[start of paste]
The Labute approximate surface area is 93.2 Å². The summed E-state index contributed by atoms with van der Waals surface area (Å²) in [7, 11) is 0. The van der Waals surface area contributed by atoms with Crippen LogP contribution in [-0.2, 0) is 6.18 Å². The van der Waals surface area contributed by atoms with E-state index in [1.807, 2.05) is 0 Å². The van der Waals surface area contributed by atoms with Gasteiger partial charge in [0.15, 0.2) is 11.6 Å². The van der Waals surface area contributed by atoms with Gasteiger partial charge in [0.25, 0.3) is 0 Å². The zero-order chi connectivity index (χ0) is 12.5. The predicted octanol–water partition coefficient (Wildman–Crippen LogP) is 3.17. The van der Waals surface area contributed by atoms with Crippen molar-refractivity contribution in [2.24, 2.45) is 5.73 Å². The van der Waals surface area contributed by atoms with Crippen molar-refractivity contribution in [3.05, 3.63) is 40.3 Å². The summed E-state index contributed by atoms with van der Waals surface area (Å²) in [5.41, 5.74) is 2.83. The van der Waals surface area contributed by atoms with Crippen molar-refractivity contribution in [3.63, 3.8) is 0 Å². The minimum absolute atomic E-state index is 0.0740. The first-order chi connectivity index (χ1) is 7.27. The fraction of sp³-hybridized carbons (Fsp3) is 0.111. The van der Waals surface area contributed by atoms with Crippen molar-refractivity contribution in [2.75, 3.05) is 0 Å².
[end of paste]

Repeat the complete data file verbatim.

The Labute approximate surface area is 93.2 Å². The summed E-state index contributed by atoms with van der Waals surface area (Å²) in [7, 11) is 0. The van der Waals surface area contributed by atoms with Crippen LogP contribution in [-0.2, 0) is 6.18 Å². The van der Waals surface area contributed by atoms with E-state index in [1.807, 2.05) is 0 Å². The van der Waals surface area contributed by atoms with Gasteiger partial charge in [0.15, 0.2) is 11.6 Å². The van der Waals surface area contributed by atoms with Gasteiger partial charge in [0.25, 0.3) is 0 Å². The zero-order chi connectivity index (χ0) is 12.5. The predicted octanol–water partition coefficient (Wildman–Crippen LogP) is 3.17. The van der Waals surface area contributed by atoms with Crippen molar-refractivity contribution in [2.24, 2.45) is 5.73 Å². The van der Waals surface area contributed by atoms with Crippen molar-refractivity contribution in [3.05, 3.63) is 40.3 Å². The summed E-state index contributed by atoms with van der Waals surface area (Å²) in [5.41, 5.74) is 2.83. The van der Waals surface area contributed by atoms with Crippen molar-refractivity contribution in [3.63, 3.8) is 0 Å². The minimum absolute atomic E-state index is 0.0740. The first-order chi connectivity index (χ1) is 7.27. The fraction of sp³-hybridized carbons (Fsp3) is 0.111. The van der Waals surface area contributed by atoms with Crippen molar-refractivity contribution in [2.75, 3.05) is 0 Å².